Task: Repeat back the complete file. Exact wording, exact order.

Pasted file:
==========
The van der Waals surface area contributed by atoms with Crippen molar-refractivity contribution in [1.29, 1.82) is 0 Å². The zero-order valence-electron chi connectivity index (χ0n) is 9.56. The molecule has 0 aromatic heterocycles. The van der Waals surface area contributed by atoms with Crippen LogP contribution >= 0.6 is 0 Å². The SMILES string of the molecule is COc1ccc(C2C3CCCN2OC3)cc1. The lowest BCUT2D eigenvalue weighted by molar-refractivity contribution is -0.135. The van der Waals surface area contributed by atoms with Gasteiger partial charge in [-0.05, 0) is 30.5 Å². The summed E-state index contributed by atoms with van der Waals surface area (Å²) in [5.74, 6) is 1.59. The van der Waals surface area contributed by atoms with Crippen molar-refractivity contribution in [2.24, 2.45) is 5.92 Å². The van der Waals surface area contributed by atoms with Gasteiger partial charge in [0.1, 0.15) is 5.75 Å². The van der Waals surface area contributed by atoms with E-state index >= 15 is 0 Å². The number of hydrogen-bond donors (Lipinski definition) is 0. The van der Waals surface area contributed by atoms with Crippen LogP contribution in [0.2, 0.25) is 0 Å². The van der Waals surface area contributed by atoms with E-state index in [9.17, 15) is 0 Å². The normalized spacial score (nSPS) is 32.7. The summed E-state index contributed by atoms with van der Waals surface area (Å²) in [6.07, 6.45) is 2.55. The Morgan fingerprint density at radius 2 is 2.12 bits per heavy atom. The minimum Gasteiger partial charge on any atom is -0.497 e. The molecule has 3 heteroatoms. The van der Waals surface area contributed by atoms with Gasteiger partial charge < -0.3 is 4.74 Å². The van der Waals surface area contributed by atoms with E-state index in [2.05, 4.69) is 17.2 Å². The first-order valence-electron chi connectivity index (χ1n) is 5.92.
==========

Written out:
The van der Waals surface area contributed by atoms with Crippen molar-refractivity contribution in [1.29, 1.82) is 0 Å². The zero-order valence-electron chi connectivity index (χ0n) is 9.56. The molecule has 0 aromatic heterocycles. The van der Waals surface area contributed by atoms with Crippen LogP contribution >= 0.6 is 0 Å². The SMILES string of the molecule is COc1ccc(C2C3CCCN2OC3)cc1. The lowest BCUT2D eigenvalue weighted by molar-refractivity contribution is -0.135. The van der Waals surface area contributed by atoms with Gasteiger partial charge in [-0.05, 0) is 30.5 Å². The summed E-state index contributed by atoms with van der Waals surface area (Å²) in [5.74, 6) is 1.59. The van der Waals surface area contributed by atoms with Crippen molar-refractivity contribution in [2.24, 2.45) is 5.92 Å². The van der Waals surface area contributed by atoms with Gasteiger partial charge in [0.1, 0.15) is 5.75 Å². The van der Waals surface area contributed by atoms with E-state index >= 15 is 0 Å². The number of hydrogen-bond donors (Lipinski definition) is 0. The van der Waals surface area contributed by atoms with Crippen LogP contribution in [0.2, 0.25) is 0 Å². The van der Waals surface area contributed by atoms with E-state index in [9.17, 15) is 0 Å². The normalized spacial score (nSPS) is 32.7. The summed E-state index contributed by atoms with van der Waals surface area (Å²) in [6.07, 6.45) is 2.55. The Morgan fingerprint density at radius 2 is 2.12 bits per heavy atom. The minimum Gasteiger partial charge on any atom is -0.497 e. The molecule has 3 heteroatoms. The van der Waals surface area contributed by atoms with Gasteiger partial charge < -0.3 is 4.74 Å². The van der Waals surface area contributed by atoms with E-state index in [2.05, 4.69) is 17.2 Å². The first-order valence-electron chi connectivity index (χ1n) is 5.92.